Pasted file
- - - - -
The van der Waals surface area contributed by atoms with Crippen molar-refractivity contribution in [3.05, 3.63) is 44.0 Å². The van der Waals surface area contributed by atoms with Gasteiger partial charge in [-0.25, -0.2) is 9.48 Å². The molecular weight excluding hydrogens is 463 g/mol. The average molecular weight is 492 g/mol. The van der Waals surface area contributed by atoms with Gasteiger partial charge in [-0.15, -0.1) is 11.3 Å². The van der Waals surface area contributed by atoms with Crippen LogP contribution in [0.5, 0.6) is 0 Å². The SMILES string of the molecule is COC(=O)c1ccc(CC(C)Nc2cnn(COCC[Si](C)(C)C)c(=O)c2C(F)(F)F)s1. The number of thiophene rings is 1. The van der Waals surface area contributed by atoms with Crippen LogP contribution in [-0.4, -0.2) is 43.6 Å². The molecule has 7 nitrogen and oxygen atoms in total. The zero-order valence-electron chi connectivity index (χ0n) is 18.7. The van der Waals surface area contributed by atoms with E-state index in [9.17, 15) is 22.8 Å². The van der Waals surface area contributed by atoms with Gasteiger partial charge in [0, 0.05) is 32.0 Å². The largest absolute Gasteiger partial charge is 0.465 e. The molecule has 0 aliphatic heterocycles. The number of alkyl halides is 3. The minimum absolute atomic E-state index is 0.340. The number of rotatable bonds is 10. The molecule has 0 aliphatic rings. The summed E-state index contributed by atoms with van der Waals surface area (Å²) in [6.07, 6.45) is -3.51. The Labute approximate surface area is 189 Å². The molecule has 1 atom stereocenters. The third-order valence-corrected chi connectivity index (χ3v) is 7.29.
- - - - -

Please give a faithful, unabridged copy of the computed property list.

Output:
The van der Waals surface area contributed by atoms with Crippen molar-refractivity contribution in [3.05, 3.63) is 44.0 Å². The van der Waals surface area contributed by atoms with Gasteiger partial charge in [-0.25, -0.2) is 9.48 Å². The molecular weight excluding hydrogens is 463 g/mol. The average molecular weight is 492 g/mol. The van der Waals surface area contributed by atoms with Gasteiger partial charge in [-0.15, -0.1) is 11.3 Å². The van der Waals surface area contributed by atoms with Crippen LogP contribution in [0.5, 0.6) is 0 Å². The SMILES string of the molecule is COC(=O)c1ccc(CC(C)Nc2cnn(COCC[Si](C)(C)C)c(=O)c2C(F)(F)F)s1. The number of thiophene rings is 1. The van der Waals surface area contributed by atoms with Crippen LogP contribution in [-0.4, -0.2) is 43.6 Å². The molecule has 7 nitrogen and oxygen atoms in total. The zero-order valence-electron chi connectivity index (χ0n) is 18.7. The van der Waals surface area contributed by atoms with E-state index in [9.17, 15) is 22.8 Å². The van der Waals surface area contributed by atoms with Gasteiger partial charge in [0, 0.05) is 32.0 Å². The largest absolute Gasteiger partial charge is 0.465 e. The molecule has 0 aliphatic heterocycles. The number of alkyl halides is 3. The minimum absolute atomic E-state index is 0.340. The number of rotatable bonds is 10. The molecule has 0 aliphatic rings. The summed E-state index contributed by atoms with van der Waals surface area (Å²) in [6.07, 6.45) is -3.51. The Labute approximate surface area is 189 Å². The molecule has 1 atom stereocenters. The third-order valence-corrected chi connectivity index (χ3v) is 7.29.